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Then I went out and painted for a while. Bearing in mind that 1. this is not done yet and primed sections always look terrible on their own, 2. this is only a first coat in any case, 3. there is no trim on yet, which will make it look a lot more finished (all of the trim is sitting on the sawhorses in the front of the house, waiting to be painted high gloss white [which I also did today]) and 4. the color is actually a little darker than it shows up in the photos, here are some pictures of the houselet clad in Benjamin Moore Pewter

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I have been painting for like half my life and it still looks awful, but I think tomorrow’s going to be the day it comes together.

More pictures!
Here’s what it looks like when I climb up the ladder, raise the camera over my head, point it at the roof and click the button. The whiteish stuff is the roof composite. See, I told you it was not fascinating!
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What you see in this picture by the fauxlarium is a bale of fiberglass insulation, which is going back tomorrow (miscommunication!). I am feeling very intense about using denim, to the point where I am just past listening to other opinions, and I want it to the point where I am considering driving 300 miles round trip to source it tomorrow. Today made me have a weird amount of sympathy for the people who show up on “Bridezillas”: if you’re in the midst of a big project (especially if you’re not used to doing big projects), and the project feels momentous and like a one-time thing, and you’ve got a picture in your head of what you want and are finding out that reality sometimes requires things to be a little different, a point comes where you find yourself screaming at the camera that “THERE ARE GOING TO BE FREAKING DOVES AT THIS WEDDING IF IT KILLS ME!” and not even caring that America is laughing at you. And that was me with the insulation today.
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But fiberglass insulation can go to hell, honestly. That stuff is the worst.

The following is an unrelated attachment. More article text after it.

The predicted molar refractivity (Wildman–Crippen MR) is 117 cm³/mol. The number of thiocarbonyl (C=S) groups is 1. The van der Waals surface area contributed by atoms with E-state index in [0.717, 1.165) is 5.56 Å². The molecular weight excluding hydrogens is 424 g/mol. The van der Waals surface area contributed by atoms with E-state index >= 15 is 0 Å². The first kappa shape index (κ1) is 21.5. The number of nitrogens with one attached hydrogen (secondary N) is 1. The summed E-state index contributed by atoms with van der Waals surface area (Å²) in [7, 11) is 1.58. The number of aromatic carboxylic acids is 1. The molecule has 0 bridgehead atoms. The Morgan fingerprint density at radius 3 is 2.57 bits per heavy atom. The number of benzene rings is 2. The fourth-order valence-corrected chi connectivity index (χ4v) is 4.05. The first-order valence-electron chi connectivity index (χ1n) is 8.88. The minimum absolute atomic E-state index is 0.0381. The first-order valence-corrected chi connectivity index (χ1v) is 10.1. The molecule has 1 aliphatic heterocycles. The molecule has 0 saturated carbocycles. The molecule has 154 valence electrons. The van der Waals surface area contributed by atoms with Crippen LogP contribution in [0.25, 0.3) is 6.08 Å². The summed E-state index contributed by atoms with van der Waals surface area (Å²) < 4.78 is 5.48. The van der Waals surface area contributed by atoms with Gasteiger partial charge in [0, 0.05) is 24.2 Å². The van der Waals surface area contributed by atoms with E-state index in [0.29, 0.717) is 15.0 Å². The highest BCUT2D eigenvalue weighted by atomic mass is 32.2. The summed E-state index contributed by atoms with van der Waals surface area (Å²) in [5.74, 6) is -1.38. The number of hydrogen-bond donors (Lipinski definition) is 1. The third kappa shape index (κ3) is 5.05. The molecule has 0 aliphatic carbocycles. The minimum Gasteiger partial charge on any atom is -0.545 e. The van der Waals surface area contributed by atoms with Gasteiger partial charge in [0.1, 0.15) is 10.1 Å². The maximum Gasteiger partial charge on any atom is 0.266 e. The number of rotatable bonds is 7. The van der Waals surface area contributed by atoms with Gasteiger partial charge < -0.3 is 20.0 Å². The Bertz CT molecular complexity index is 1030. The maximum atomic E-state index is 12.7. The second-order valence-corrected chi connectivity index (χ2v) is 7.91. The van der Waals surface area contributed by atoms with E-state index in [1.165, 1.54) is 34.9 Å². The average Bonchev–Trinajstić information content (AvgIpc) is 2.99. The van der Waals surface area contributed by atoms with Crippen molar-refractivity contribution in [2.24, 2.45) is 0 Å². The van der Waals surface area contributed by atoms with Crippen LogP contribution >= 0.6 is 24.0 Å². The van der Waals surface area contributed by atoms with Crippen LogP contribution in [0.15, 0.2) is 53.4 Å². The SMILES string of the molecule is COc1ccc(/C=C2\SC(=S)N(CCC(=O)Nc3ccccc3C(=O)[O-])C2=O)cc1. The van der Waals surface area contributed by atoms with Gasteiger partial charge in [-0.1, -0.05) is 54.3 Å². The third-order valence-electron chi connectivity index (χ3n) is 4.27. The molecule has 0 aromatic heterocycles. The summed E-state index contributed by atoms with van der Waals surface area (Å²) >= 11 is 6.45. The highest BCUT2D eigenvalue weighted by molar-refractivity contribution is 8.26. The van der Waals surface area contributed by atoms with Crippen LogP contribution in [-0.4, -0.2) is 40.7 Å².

For everyone who was concerned Nell would have trouble with the loft stairs, she says no worries.
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Tripod pittie is all over this
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From the living room
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My ceiling, let me show you it. [I am going to stain the rafters something dark, I think: you guys like that idea? Sort of mini-Hearst Castle-y?]
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Quick poll: that’s the ceiling looking back at the loft. If you’re in the house, the stairs are on your right. You see that little open space that allows you to look into the loft? [you can see it in the living room shot too] Jeff wants to enclose that: I want to leave it open.

Jeff’s argument: if it’s enclosed, it’ll be private space and there will be good separation from the rest of the house.

My argument: if it’s enclosed, it’ll suddenly go from feeling light and airy to feeling like a coffin. Plus, in my theoretical plannings, I am going to mount a projection screen over the fauxlarium (it’ll be able to roll up and down, obviously) so I can watch movies and Netflix and such on a big screen, and this way I’ll be able to watch it from bed (this is in lieu of having an actual TV box, which I do not have now [note: not for “oh, I don’t watch TV” reasons, just because I currently stream everything]). Also, privacy from who, precisely? Am I really going to be having an army of people over in my living room while I am sleeping? And if so, wouldn’t a roll up shade do the trick? Also, if it’s closed, where will the cats do their acrobatics?

Second question! Interior walls are going to be painted white for sure (maybe with natural cedar in the bathroom). Should they be made of:

Smooth plywood, to approximate kind of a drywall look without the drywall/moving issues

Beadboard siding, like so but all over

Tomorrow: plumbing! And more bathroom installation! And then maybe some hot denim action, depending on if I can get it in. Also, second coat of paint, installation of wall trim, painting the top section of the house, mom painting the door.

Build: Days Twelve and Thirteen and INTO THE INFINITE FUTURE

Day 11: I start priming the house. I remember very quickly that I freaking hate priming, as it is all of the work of painting with none of the “oh, yay, things are looking great!” reward of painting. In fact, it is negative reward, since everything looks way worse after you prime it. I get that priming is important, and I am going to be rewarded for it by only needing two gallons of paint for the entire house. That intellectual reminder quickly begins to mean nothing to me, because boooo priming.

Day 12: I prime some more. And then even more. I stand on a tippy ladder attempting to prime the 13.5 ft. section of the house with an extension pole. I then slap a little bit of paint on one of the primed sections, even though I am not done with the priming, because I really want to see how the paint looks. I decide I feel meh about the color. I realize that even though it is impractical, I secretly still really want blue. I press on, because I proposed to Benjamin Moore Pewter and it said yes and now I just have to figure out how to make it work. I try to take pictures of the color to show you guys but can’t get any shots where the color even vaguely approximates how it looks in real life. While I am doing this, Jeff roofs. Jeff becomes covered in tar, as it is windy during this whole endeavor. We end the day yelling at each other about outlet placement for no reason.